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With our Nokia Low Light Photography Competition now in its final week for submissions, we thought we’d take a look at the story of low light photography.

It will surprise no one to hear that photography and light share an inescapably tight relationship. Indeed, the suffix ‘photo’ has its etymological origin in the Greek for light (φωτός (phōtos), genitive of φῶς (phōs). Photographs have, since their very inception, depended upon light altering or affecting some form of receiving plate, whether that was a bitumen coated surface, a glass plate or a DSLR sensor. Light is the key to all photographs.


Eight hour exposures

Today we have so many tools at our fingertips to enable us to capture even the most minimal amount of light. We can bump up the ISO on our cameras effectively making them more sensitive to a lesser amount of light. (Some DSLRs reach a whooping 25600 ISO)! We can set exposure times of hours thus allowing more light to reach the sensor or film. And we can add extra light from any number of sources: flashes, tungsten lights, halogen torches, LEDs – the list is endless.

But it hasn’t always been this way. When photography first appeared, exposure times were a necessarily protracted affair. For example, when Joseph Nicéphore Niépce created what is widely regarded as the first ever photograph (in 1826), the quickest exposure time he could muster was an astonishing eight hours!


Photos made rather than taken

And whilst we take it for granted to be able to walk around the city at night or to walk into a room and flick on the lights, these are relatively recent inventions. Gas street lighting was only just beginning to spread across Europe in the 1820s. Electric street lights began appearing in the 1870s and although the first photographic flash light was developed in 1899 these were not commercially available until almost 1930.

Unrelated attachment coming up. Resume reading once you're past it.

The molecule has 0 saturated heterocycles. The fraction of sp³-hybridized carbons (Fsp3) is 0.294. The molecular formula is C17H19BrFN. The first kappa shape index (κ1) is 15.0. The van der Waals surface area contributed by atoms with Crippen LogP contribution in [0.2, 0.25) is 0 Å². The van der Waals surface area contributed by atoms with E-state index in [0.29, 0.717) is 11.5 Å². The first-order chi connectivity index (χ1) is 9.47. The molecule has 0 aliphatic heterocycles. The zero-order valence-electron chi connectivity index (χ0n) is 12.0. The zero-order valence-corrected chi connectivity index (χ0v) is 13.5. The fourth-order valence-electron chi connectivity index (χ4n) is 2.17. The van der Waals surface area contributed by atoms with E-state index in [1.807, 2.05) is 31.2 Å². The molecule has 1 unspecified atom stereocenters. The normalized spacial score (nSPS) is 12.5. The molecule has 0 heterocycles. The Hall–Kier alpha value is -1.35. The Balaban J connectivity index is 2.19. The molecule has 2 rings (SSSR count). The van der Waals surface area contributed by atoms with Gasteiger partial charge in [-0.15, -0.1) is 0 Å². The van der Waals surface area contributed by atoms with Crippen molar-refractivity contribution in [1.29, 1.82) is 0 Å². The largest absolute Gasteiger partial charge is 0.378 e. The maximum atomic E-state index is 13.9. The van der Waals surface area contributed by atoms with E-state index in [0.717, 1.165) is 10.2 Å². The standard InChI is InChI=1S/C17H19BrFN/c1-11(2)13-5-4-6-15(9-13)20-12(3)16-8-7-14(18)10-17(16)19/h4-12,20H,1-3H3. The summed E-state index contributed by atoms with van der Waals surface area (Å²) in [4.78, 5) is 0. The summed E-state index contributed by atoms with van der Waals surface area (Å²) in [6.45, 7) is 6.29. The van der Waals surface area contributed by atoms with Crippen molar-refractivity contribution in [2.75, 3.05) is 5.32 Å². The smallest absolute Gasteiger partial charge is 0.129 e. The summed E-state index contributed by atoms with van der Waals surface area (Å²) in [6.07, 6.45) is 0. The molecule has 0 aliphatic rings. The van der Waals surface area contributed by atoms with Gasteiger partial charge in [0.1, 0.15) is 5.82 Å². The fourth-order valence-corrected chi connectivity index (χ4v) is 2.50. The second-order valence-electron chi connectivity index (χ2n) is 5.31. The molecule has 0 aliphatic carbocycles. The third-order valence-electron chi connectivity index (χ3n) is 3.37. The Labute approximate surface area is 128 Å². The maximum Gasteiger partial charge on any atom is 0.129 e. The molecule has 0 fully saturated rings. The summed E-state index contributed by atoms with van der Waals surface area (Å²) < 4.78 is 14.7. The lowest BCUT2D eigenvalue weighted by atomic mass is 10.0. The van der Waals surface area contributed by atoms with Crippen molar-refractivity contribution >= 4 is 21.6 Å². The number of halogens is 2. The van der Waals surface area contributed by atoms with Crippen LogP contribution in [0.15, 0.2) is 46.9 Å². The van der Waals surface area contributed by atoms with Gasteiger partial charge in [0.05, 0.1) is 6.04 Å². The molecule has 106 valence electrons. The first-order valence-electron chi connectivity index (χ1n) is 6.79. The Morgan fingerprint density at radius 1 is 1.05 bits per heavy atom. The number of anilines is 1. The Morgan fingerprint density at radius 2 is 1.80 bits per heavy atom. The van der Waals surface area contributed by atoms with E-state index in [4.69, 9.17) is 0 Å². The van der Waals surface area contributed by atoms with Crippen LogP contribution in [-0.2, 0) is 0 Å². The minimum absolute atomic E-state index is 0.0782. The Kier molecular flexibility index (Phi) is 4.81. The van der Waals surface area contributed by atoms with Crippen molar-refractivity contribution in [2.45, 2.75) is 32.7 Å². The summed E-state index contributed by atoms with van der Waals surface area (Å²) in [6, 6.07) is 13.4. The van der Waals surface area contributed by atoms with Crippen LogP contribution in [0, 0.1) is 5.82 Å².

Many photographers experimented with capturing the world at night. The mandatory long exposures helped maintain the values that the early Pictorialist’s were espousing, namely making painterly and ‘sensitive’ looking photographs, that looked ‘made’ rather than ‘taken’. Photographers such as Edward Steichen had also captured eerie moonlit landscapes before venturing into the city to photograph street scenes lit by artificial lighting. And others, such as Brassai working in Paris, made many long exposure photographs featuring lit bridges, streets and cars.

-- flashbulb

Scoops in a flash

But aside from those figures who relied upon the long exposure to capture their shots, others added their own light to a situation.

 Perhaps the most famous figure in flash photography is the omnipresent Weegee (Remember Danny DeVito in L.A Confidential? That is basically Weegee). His flash photography captured New York and its inhabitants throughout the 1930s and 40s. Alongside the gigantic bursts of light from his newly available flashbulbs, Weegee also used an infrared flash and film which allowed him to shoot nearly undetected. (Legend has it he also removed his shoes and crept up on people in cinemas and parks).


Night visionaries

In recent years, artists and photographers have made use of military level equipment to produce images that are both technologically astonishing and visually alluding to a range of other cultural produce (particularly video games). Night Vision technology either utilises and magnifies what little light exists at night or is ultra sensitive to infrared light. Photographers such as Geert van Kesteren utilised military night vision goggles whilst working in Iraq. And other photographers have used this technology to capture scenarios normally unseen, such as animals’ nocturnal activities.


Of course the amazing evolution of low light photography is an ongoing story. If you want to be part of it, why not grab your camera and enter your own low light masterpieces in our competition. You have until the 24th July to submit your entries. Up for grabs, the low light marvel, the Nokia Lumia 925, a trip to New Zealand and a spread in iconic UK style magazine, Dazed and Confused.

 Image credit: Adam Monaghan